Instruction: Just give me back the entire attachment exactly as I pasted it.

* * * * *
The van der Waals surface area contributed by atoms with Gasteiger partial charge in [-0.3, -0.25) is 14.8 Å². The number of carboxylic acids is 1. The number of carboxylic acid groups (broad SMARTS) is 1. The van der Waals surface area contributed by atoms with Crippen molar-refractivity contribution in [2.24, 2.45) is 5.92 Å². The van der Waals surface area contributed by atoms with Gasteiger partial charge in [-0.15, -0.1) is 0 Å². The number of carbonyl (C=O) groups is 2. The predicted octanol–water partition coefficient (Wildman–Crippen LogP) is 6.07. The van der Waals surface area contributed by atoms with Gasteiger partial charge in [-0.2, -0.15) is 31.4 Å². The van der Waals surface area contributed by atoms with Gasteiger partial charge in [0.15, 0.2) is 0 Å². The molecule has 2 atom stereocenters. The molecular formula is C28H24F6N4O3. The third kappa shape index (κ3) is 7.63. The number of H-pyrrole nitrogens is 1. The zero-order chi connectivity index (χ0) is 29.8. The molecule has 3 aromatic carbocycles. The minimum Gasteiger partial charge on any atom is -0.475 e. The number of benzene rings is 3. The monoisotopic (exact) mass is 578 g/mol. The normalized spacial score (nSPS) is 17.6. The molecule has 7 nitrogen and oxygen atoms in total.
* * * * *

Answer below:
The van der Waals surface area contributed by atoms with Gasteiger partial charge in [-0.3, -0.25) is 14.8 Å². The number of carboxylic acids is 1. The number of carboxylic acid groups (broad SMARTS) is 1. The van der Waals surface area contributed by atoms with Crippen molar-refractivity contribution in [2.24, 2.45) is 5.92 Å². The van der Waals surface area contributed by atoms with Gasteiger partial charge in [-0.15, -0.1) is 0 Å². The number of carbonyl (C=O) groups is 2. The predicted octanol–water partition coefficient (Wildman–Crippen LogP) is 6.07. The van der Waals surface area contributed by atoms with Gasteiger partial charge in [-0.2, -0.15) is 31.4 Å². The van der Waals surface area contributed by atoms with Gasteiger partial charge in [0.15, 0.2) is 0 Å². The molecule has 2 atom stereocenters. The molecular formula is C28H24F6N4O3. The third kappa shape index (κ3) is 7.63. The number of H-pyrrole nitrogens is 1. The zero-order chi connectivity index (χ0) is 29.8. The molecule has 3 aromatic carbocycles. The minimum Gasteiger partial charge on any atom is -0.475 e. The number of benzene rings is 3. The monoisotopic (exact) mass is 578 g/mol. The normalized spacial score (nSPS) is 17.6. The molecule has 7 nitrogen and oxygen atoms in total.